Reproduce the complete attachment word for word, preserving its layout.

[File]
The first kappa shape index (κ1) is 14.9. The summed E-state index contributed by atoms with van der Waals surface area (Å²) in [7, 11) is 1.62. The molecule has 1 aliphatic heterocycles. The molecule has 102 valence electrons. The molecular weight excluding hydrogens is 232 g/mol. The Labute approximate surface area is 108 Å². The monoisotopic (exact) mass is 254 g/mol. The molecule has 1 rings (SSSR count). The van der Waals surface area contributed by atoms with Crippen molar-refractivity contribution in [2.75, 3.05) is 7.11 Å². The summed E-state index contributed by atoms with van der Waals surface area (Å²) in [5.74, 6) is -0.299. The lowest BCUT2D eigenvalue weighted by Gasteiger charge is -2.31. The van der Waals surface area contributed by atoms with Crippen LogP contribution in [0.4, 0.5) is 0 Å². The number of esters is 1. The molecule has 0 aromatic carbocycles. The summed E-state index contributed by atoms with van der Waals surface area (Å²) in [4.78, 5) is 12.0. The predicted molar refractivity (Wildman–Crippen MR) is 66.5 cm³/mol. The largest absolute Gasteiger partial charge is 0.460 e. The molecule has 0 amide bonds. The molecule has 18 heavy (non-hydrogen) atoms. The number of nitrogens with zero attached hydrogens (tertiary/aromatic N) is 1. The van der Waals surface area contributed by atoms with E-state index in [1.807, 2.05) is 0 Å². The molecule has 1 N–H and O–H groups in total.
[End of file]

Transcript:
The first kappa shape index (κ1) is 14.9. The summed E-state index contributed by atoms with van der Waals surface area (Å²) in [7, 11) is 1.62. The molecule has 1 aliphatic heterocycles. The molecule has 102 valence electrons. The molecular weight excluding hydrogens is 232 g/mol. The Labute approximate surface area is 108 Å². The monoisotopic (exact) mass is 254 g/mol. The molecule has 1 rings (SSSR count). The van der Waals surface area contributed by atoms with Crippen molar-refractivity contribution in [2.75, 3.05) is 7.11 Å². The summed E-state index contributed by atoms with van der Waals surface area (Å²) in [5.74, 6) is -0.299. The lowest BCUT2D eigenvalue weighted by Gasteiger charge is -2.31. The van der Waals surface area contributed by atoms with Crippen LogP contribution in [0.4, 0.5) is 0 Å². The number of esters is 1. The molecule has 0 aromatic carbocycles. The summed E-state index contributed by atoms with van der Waals surface area (Å²) in [4.78, 5) is 12.0. The predicted molar refractivity (Wildman–Crippen MR) is 66.5 cm³/mol. The largest absolute Gasteiger partial charge is 0.460 e. The molecule has 0 amide bonds. The molecule has 18 heavy (non-hydrogen) atoms. The number of nitrogens with zero attached hydrogens (tertiary/aromatic N) is 1. The van der Waals surface area contributed by atoms with E-state index in [1.807, 2.05) is 0 Å². The molecule has 1 N–H and O–H groups in total.